7. Microsoft has released a new Insider extension for the Edge Chromium browser that anyone can install from the app store using the leaked Chromium-based version of the browser that became available over the weekend. The extension appears to be a way for Microsoft to remotely set tasks for Insiders to try out known issues or other features that the company wants to test. The store page states that the extension is available to Insider build channels "canary", "dev", and "beta" only, which at least confirms it will have a similar development roadmap to Google's Chrome browser, of which anyone can opt in or out of each channel. The extension even installs on the 'old Edge', although doing that won't display the current version number, allow you to change channel, or obviously test any of the tasks that appear within it in relation to the Chromium version. It's possible that a future version of the extension will be blocked from installing in the older version of Edge, but that's just a reasoned guess. For those that haven't checked out Edgium Chrodge Edge on Chromium, you can get the download link here, or check out our hands-on video. Although Microsoft has not yet commented when the browser will become widely available, the leaks and Insider extension seem to suggest it isn't far off.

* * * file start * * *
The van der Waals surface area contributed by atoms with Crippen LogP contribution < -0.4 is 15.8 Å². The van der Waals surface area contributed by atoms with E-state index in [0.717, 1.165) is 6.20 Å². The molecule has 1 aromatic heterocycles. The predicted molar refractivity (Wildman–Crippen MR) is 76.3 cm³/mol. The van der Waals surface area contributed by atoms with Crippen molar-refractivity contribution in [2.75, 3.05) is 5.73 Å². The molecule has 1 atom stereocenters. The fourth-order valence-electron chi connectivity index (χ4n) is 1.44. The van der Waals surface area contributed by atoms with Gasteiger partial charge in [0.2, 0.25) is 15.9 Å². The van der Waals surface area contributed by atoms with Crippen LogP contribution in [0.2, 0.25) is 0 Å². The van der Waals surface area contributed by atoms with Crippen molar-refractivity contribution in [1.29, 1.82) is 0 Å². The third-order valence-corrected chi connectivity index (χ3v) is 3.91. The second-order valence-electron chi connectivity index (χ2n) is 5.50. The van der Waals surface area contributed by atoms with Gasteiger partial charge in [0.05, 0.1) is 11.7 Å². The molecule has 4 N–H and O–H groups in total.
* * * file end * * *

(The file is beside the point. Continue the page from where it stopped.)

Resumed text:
8. By now, you might be familiar with Nintendo's Direct and Nindies Showcase streams, where the company highlights some of the games which are making their way to the Switch, with the latter of the two being focused on games from independent developers. Now, both Sony and Microsoft seem to be taking some inspiration from the Japanese rival, as both companies have announced their own streams dedicated to highlighting new and upcoming titles. Hot on the heels of this week's presentation from Nintendo, Microsoft has announced its own indie-focused presentation called ID@Xbox Game Pass. As you can probably infer from the name, this stream isn't just focused on indie games for Microsoft's console; it's specifically for those that are coming to Xbox Game Pass, the company's subscription service for games. It's also clearly a part of Microsoft's ID@Xbox program, which has been helping indie developers get their games on the platform for quite some time now. The first episode of ID@Xbox Game Pass will air on March 26 at 9AM Pacific Time, and it will focus on titles including Afterparty, Void Bastards, Supermarket Shriek, and more. Many of these were previously showcased at events like E3 or X018, so the presentation isn't as focused on new announcements as Nintendo's variant. Instead, it will offer more of a deep dive into those games, and it will also feature talks with the studios behind the games, including a visit to the studio behind Afterparty. Sony, on the other hand, is starting a more broad gaming series called State of Play, which will highlight upcoming titles for the PlayStation 4 and PlayStation VR. The company didn't reveal details about what will be in its own presentation, but it will be taking place on Monday, March 25, at 2PM Pacific Time. State of Play will be the stage for new trailer and gameplay footage, as well as announcements for new games, according to Sony. Nintendo has been using its Direct presentations - and with the Switch, variants such as the Nindies Showcase - since 2011, when it hosted the first stream dedicated to Nintendo 3DS software. After almost eight years, it's certainly interesting to see its rivals take a similar approach to game announcements.